My Brief Career In Microbiology

Like most people around my age (I have recently entered the early stage of  late waning middle youth)  of  I have, on occasion, wondered if my life could have turned out completely different, if only I had picked door number two, or even if some tiny, imperceptible change in my actions might have put me on a completely different path. Essentially, I can't help but apply the butterfly effect to my own history and wonder...
Sometimes I think I could have been a good scientist.  I have spent a good chunk of my adult life reading science essays and non-fiction, much of it by the esteemed Isaac Asimov,  trying to make up for an education notably deficient in the sciences.  It's sad, but true; my formal science education pretty much ended the day I stuck the tweezers in the electrical outlet in my eighth-grade science classroom.
But with the discussion over at Pharyngula recently involving what it is microbiologists do, and whether they spend their time peering into microscopes (apparently not), I was reminded of my own youthful "experiment" in that field, and came to the realization that it was an early example of a small action with profound consequences further down the road, and may in fact represent the first time I was diverted from the path of science.
I found out that there were things I didn't want to know. Or at least look at.
I was nine years old. I received, as a Christmas gift, a small Gilbert brand microscope, which I think offered 30X magnification (I still have it in my closet).  I was fascinated and intrigued by the details it showed me, details of shape and structure I had never been aware of before. I looked at the usual kid stuff, possibly based on recommendations in the instructions that came with it. Stuff like sugar, which looks like this:

And human hair, which looks like this:

I looked at the torn edges of paper, at handwriting and printing, at my own boogers. A new world was revealed to me. So much more than I had ever imagined!
And then one night I spied, on the floor, some sort of small (and very dead) insect. Possibly a gnat, a flea, or a fruit fly; I will never know. I remember thinking "this should look really cool under the microscope."  I carefully prepared my slide like the good little scientist I knew I was.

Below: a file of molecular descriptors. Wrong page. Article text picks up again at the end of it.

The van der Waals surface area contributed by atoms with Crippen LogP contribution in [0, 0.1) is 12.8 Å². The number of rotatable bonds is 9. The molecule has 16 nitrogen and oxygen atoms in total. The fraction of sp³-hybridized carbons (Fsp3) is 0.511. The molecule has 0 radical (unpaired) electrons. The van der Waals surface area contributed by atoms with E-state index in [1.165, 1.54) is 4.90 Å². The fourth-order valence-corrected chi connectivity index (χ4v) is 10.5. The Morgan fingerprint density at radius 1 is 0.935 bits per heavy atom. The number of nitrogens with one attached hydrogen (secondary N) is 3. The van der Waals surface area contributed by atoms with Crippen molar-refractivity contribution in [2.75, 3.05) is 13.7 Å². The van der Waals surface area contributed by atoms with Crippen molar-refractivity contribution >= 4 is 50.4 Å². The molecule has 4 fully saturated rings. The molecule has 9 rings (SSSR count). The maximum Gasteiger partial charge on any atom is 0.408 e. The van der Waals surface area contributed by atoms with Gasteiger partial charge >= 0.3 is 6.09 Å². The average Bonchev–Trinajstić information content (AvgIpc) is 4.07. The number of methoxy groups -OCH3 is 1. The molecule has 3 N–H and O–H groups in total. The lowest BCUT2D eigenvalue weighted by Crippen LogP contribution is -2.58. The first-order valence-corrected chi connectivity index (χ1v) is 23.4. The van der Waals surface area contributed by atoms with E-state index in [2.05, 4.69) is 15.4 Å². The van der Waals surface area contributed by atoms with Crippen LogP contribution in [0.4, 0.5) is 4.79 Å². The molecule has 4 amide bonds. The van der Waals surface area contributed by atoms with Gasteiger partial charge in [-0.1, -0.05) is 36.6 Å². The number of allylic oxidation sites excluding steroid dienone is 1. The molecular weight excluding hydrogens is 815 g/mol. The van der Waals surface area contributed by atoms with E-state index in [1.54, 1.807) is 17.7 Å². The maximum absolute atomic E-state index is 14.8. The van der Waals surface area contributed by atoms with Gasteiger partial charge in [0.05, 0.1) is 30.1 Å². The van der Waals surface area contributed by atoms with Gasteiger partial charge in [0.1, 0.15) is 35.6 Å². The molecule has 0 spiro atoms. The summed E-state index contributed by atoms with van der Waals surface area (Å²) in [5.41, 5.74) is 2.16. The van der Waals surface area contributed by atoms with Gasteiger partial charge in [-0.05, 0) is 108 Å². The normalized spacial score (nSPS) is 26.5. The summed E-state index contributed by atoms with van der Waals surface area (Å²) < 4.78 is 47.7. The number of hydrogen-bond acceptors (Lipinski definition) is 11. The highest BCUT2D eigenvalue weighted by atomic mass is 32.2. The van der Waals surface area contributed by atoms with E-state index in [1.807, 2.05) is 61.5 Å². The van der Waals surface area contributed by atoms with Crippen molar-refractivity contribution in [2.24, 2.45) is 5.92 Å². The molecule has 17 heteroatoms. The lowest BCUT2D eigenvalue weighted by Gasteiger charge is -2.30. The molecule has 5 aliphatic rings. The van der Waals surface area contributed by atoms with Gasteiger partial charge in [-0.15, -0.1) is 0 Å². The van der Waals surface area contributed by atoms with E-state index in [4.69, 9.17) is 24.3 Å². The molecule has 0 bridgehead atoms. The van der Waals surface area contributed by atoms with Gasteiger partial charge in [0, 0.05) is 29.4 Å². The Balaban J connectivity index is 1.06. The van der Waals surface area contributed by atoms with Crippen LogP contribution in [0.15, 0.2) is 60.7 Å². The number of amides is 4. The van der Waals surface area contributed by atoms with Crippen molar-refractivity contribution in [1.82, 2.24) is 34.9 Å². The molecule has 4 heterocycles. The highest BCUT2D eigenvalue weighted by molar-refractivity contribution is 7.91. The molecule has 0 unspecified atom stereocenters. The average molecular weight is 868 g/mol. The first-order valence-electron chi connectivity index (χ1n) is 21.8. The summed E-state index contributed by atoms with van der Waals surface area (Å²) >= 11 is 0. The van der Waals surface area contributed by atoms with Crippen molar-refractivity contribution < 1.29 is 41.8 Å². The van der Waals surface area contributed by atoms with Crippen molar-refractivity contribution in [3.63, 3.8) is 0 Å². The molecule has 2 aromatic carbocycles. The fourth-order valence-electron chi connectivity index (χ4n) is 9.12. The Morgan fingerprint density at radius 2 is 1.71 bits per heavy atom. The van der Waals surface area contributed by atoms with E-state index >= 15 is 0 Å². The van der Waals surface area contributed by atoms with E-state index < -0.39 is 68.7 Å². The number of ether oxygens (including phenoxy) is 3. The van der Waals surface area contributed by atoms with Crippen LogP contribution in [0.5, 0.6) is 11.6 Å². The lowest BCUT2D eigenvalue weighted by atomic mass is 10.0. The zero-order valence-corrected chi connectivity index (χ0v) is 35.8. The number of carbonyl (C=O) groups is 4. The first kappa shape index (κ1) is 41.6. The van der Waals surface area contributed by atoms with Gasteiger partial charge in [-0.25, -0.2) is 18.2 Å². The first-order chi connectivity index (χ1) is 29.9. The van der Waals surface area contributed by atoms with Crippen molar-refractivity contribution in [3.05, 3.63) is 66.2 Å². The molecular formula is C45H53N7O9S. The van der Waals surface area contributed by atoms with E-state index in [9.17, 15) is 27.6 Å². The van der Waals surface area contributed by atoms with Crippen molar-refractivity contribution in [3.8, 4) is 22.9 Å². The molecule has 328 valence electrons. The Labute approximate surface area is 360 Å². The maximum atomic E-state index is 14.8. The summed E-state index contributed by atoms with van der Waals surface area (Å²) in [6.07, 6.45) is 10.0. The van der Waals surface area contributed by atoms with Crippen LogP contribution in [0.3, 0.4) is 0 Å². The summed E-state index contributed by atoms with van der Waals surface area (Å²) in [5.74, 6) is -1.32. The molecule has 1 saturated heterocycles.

Mommy! Mommy! Monster!
No, I didn't actually go crying for my mommy. I was, after all, nine years old.  I was independent. I climbed trees and stuff, all by myself.  And I'm not sure my mother would have dealt with the thing any better had I showed it to her.
But it was a monster. Of that there was no doubt; it had horrible, bulging eyes; it had a gaping maw with sharp fangs to render me; it had antennae, to communicate with what I dared not imagine; it had fucking armor plating, for crying out loud. The skeleton...my god, the skeleton is on the outside. Noooooo!
I learned that day that there is a whole other world, all around us at all times, that we can't even see. A world of which we are barely even aware, even as it permeates our entire existence. And that world is full of monsters, horrible demonic beasts beyond imagination.  Aliens who don't carry you away aboard some incredible spaceship, but actually burrow inside you. You are their spaceship. They don't just probe you, they probe and then eat what they find. Hiding under the blanket will not protect you from these monsters, because they live in your bed. They hide in your eyebrows. They are coming through the walls.  They can smell your very breath and blood, and they are hungry. Always hungry.
Drums. Drums in the deep. They are here. We cannot hold them.
And that's why I'm not a scientist.

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